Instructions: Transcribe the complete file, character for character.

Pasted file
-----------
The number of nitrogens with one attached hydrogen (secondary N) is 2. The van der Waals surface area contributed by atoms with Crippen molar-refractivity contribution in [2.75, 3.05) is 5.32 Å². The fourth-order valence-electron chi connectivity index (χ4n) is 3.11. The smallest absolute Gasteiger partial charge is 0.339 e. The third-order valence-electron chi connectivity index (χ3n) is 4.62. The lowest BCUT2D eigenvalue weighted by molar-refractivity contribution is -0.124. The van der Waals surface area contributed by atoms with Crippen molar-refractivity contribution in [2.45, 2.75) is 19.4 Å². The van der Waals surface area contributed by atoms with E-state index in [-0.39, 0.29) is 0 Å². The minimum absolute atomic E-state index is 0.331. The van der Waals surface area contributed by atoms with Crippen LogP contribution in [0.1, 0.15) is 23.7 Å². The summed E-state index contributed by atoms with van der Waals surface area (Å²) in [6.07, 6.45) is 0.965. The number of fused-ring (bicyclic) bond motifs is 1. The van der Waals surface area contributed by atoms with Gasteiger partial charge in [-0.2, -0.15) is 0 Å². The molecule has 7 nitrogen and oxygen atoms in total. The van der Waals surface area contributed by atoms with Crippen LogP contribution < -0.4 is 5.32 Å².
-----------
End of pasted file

The number of nitrogens with one attached hydrogen (secondary N) is 2. The van der Waals surface area contributed by atoms with Crippen molar-refractivity contribution in [2.75, 3.05) is 5.32 Å². The fourth-order valence-electron chi connectivity index (χ4n) is 3.11. The smallest absolute Gasteiger partial charge is 0.339 e. The third-order valence-electron chi connectivity index (χ3n) is 4.62. The lowest BCUT2D eigenvalue weighted by molar-refractivity contribution is -0.124. The van der Waals surface area contributed by atoms with Crippen molar-refractivity contribution in [2.45, 2.75) is 19.4 Å². The van der Waals surface area contributed by atoms with E-state index in [-0.39, 0.29) is 0 Å². The minimum absolute atomic E-state index is 0.331. The van der Waals surface area contributed by atoms with Crippen LogP contribution in [0.1, 0.15) is 23.7 Å². The summed E-state index contributed by atoms with van der Waals surface area (Å²) in [6.07, 6.45) is 0.965. The number of fused-ring (bicyclic) bond motifs is 1. The van der Waals surface area contributed by atoms with Gasteiger partial charge in [-0.2, -0.15) is 0 Å². The molecule has 7 nitrogen and oxygen atoms in total. The van der Waals surface area contributed by atoms with Crippen LogP contribution < -0.4 is 5.32 Å².